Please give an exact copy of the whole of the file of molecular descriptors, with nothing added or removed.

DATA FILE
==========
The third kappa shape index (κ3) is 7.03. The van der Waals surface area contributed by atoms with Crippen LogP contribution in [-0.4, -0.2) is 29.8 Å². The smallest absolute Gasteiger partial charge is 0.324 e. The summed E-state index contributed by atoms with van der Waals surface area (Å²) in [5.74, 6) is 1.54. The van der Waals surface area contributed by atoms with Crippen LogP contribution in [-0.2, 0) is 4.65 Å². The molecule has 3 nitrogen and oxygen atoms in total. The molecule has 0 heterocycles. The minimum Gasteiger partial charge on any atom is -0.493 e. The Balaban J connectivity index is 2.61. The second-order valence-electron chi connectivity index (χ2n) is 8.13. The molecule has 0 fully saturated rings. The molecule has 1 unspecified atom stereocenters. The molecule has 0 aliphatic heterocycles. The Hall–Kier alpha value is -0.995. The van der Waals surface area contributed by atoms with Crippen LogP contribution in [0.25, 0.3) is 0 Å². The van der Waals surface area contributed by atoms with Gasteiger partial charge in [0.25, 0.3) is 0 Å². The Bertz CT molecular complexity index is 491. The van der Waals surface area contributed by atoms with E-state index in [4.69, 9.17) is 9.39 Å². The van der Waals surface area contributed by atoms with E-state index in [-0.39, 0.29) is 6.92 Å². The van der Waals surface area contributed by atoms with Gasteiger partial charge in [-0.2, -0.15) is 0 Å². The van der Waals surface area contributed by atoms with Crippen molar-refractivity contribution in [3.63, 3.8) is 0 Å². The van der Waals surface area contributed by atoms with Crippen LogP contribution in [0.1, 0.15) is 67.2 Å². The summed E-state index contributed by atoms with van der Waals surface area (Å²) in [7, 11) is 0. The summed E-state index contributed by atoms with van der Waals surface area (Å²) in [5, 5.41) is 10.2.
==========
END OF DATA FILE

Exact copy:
The third kappa shape index (κ3) is 7.03. The van der Waals surface area contributed by atoms with Crippen LogP contribution in [-0.4, -0.2) is 29.8 Å². The smallest absolute Gasteiger partial charge is 0.324 e. The summed E-state index contributed by atoms with van der Waals surface area (Å²) in [5.74, 6) is 1.54. The van der Waals surface area contributed by atoms with Crippen LogP contribution in [-0.2, 0) is 4.65 Å². The molecule has 3 nitrogen and oxygen atoms in total. The molecule has 0 heterocycles. The minimum Gasteiger partial charge on any atom is -0.493 e. The Balaban J connectivity index is 2.61. The second-order valence-electron chi connectivity index (χ2n) is 8.13. The molecule has 0 fully saturated rings. The molecule has 1 unspecified atom stereocenters. The molecule has 0 aliphatic heterocycles. The Hall–Kier alpha value is -0.995. The van der Waals surface area contributed by atoms with Crippen LogP contribution in [0.25, 0.3) is 0 Å². The van der Waals surface area contributed by atoms with Gasteiger partial charge in [0.25, 0.3) is 0 Å². The Bertz CT molecular complexity index is 491. The van der Waals surface area contributed by atoms with E-state index in [4.69, 9.17) is 9.39 Å². The van der Waals surface area contributed by atoms with E-state index in [-0.39, 0.29) is 6.92 Å². The van der Waals surface area contributed by atoms with Gasteiger partial charge in [-0.2, -0.15) is 0 Å². The van der Waals surface area contributed by atoms with Crippen molar-refractivity contribution in [3.63, 3.8) is 0 Å². The van der Waals surface area contributed by atoms with Crippen LogP contribution in [0.1, 0.15) is 67.2 Å². The summed E-state index contributed by atoms with van der Waals surface area (Å²) in [7, 11) is 0. The summed E-state index contributed by atoms with van der Waals surface area (Å²) in [5, 5.41) is 10.2.